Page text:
Two officers at Britain's Government Communications Headquarters (GCHQ) signals intelligence agency have devised a proposal to solve that seemingly intractable problem, namely how to intercept end-to-end encrypted communications - without breaking or weakening the encryption.
Governments around the world, including Australia, are currently trying to figure out how to avoid bad actors and people of interest "going dark", with messaging and other internet-borne communications employing strong and in practice, undefeatable encryption.
Legally forcing providers and developers to weaken or break encryption risks introducing systemic weakness and putting everyone's communications as well as financial systems in danger, security researchers have warned.
Now however, Ian Levy and Crispin Robinson, both technical directors at GCHQ, believe they might have a come up with a solution that leaves encryption alone while allowing government agencies to listen in on conversations.
Levy and Robinson propose going back to the days of clamping crocodile clips on phone lines for interception, with some modern tweaks to make it work over the internet.
"In a world of encrypted services, a potential solution could be to go back a few decades. It’s relatively easy for a service provider to silently add a law enforcement participant to a group chat or call.
The service provider usually controls the identity system and so really decides who’s who and which devices are involved - they’re usually involved in introducing the parties to a chat or call. You end up with everything still being end-to-end encrypted, but there’s an extra ‘end’ on this particular communication," the GCHQ officers wrote.
To make this work, notifications that a law enforcement listener has been added to a conversations have to be supressed on targets' devices and if necessary, those they communicate with.
Because that's the only thing required, Levy and Robinson said "you don't even have to touch encryption".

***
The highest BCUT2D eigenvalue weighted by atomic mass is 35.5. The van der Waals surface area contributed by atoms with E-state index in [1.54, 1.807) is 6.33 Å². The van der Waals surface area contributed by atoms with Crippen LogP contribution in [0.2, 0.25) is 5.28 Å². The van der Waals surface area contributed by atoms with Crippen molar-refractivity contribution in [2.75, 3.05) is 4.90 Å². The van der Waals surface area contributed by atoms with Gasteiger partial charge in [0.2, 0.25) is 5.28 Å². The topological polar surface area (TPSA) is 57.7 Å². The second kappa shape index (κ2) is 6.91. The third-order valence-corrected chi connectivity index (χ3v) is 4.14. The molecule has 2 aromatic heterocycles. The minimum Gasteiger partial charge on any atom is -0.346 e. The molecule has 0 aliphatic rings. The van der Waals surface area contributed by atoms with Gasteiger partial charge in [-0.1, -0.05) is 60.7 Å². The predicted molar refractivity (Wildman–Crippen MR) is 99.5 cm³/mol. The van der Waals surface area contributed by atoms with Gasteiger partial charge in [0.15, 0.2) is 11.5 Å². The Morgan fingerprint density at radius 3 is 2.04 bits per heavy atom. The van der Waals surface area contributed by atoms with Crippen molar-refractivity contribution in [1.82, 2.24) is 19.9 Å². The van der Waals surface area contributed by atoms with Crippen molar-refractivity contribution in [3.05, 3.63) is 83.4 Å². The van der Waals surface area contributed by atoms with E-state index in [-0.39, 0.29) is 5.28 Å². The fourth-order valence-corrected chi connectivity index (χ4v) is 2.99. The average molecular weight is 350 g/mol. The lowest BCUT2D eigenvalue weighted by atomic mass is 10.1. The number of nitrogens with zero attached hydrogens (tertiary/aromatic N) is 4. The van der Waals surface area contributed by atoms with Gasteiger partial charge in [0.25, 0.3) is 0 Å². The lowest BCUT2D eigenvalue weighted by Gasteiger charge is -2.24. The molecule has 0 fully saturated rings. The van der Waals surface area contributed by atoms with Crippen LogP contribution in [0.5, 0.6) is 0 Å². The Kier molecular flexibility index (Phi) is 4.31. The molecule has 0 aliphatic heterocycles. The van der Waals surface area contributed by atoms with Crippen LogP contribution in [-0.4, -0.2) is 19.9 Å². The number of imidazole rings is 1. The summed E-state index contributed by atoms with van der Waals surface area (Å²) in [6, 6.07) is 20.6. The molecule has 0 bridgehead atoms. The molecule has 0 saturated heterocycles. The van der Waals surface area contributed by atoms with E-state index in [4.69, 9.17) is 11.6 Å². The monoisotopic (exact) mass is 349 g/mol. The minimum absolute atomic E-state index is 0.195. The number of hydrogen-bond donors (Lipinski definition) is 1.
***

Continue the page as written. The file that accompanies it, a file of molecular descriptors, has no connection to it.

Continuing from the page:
This would appear to solve the problem of accessing communications without breaking encryption and that way, introducing dangerous system weakness - and the UK government is committed to the use of commodity encryption to secure communications.
Former National Security Agency contractor and leaker of top secret spy agency information Edward Snowden panned the proposal immediately, saying no provider or company mediated identity could be trusted if it goes ahead.
Absolute madness: the British government wants companies to poison their customers' private conversations by secretly adding the government as a third party, meaning anyone on your friend list would become "your friend plus a spy." No company-mediated identity could be trusted. https://t.co/8CwoZfBM3K— Edward Snowden (@Snowden) November 29, 2018
Security researcher Mustafa al-Bassam pointed out that the proposal exploits the fact that users don't verify each other's public keys, and bad encryption keys would be injected.
To prevent listeners being quietly added to users' conversations, Al-Bassam user friendly key verification will become increasingly important.
Making systems such as Key Transparency, used for looking up public keys, more user friendly so as to detect server misbehaviour while managing encryption credentials even when users don't verify the keys will also help to foil the GCHQ's proposal, al-Bassam said.